FOSHEIM, C.J., and WOLLMAN and DUNN, JJ., concur.
HENDERSON, J., dissents.
MOSES, Circuit Judge, sitting for MORGAN, J., disqualified.
HENDERSON, Justice (dissenting).
I dissent. Stenholtz v. Modica, 264 N.W.2d 514 (S.D.1978), which sets forth the general rule of reasonable care, is in no way dispositive of whether or not a possessor of land may have a duty to inspect. In fact, it appears this precise issue has never heretofore been addressed in this state. Therefore, my legal schooner would sail in a different direction.
The Restatement (Second) of Torts § 343 (1965) provides:A possessor of land is subject to liability for physical harm caused to his invitees by a condition on the land if, but only if, he (a) knows or by the exercise of reasonable care would discover the condition, and should realize that it involves an unreasonable risk of harm to such invitees, and (b) should expect that they will not discover or realize the danger, or will fail to protect themselves against it, and (c) fails to exercise reasonable care to protect them against the danger.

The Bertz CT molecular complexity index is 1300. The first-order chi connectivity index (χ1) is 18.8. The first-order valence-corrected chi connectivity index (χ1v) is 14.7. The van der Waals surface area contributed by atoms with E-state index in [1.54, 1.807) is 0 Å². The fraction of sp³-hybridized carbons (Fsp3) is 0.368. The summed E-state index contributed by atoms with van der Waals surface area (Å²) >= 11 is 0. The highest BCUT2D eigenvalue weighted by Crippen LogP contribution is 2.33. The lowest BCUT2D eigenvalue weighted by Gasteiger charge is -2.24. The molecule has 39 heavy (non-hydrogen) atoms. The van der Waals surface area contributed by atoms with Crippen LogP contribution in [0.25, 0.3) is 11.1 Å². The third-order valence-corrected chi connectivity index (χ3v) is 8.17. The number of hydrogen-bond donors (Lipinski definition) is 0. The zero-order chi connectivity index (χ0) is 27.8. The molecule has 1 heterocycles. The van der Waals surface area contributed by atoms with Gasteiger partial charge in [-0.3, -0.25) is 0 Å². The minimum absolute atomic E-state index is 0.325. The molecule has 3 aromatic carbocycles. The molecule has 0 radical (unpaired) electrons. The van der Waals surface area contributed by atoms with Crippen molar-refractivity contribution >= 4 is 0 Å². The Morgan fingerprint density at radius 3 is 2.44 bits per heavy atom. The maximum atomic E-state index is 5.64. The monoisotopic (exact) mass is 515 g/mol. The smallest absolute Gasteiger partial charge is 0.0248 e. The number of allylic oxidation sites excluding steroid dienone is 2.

This duty of reasonable care is the highest duty owed to any entrant upon the land and imparts an affirmative duty to inspect the premises for unreasonably dangerous conditions. Cul-Co., Inc. v. Redd, 577 S.W.2d 557 (Tex.Civ.App.1979); Crotty v. Reading Industries, Inc., 237 Pa.Super. 1, 345 A.2d 259 (1975); Hanson v. Town & Country Shopping Center, Inc., 259 Iowa 542, 144 N.W.2d 870 (1966); Smith v. Henger, 148 Tex. 456, 226 S.W.2d 425 (1950). In fact, it is this duty of inspection which distinguishes the obligation of a possessor of land owed to an invitee and that owed to a mere licensee. Crotty, 345 A.2d 259; Restatement (Second) of Torts § 343 comment b (1965).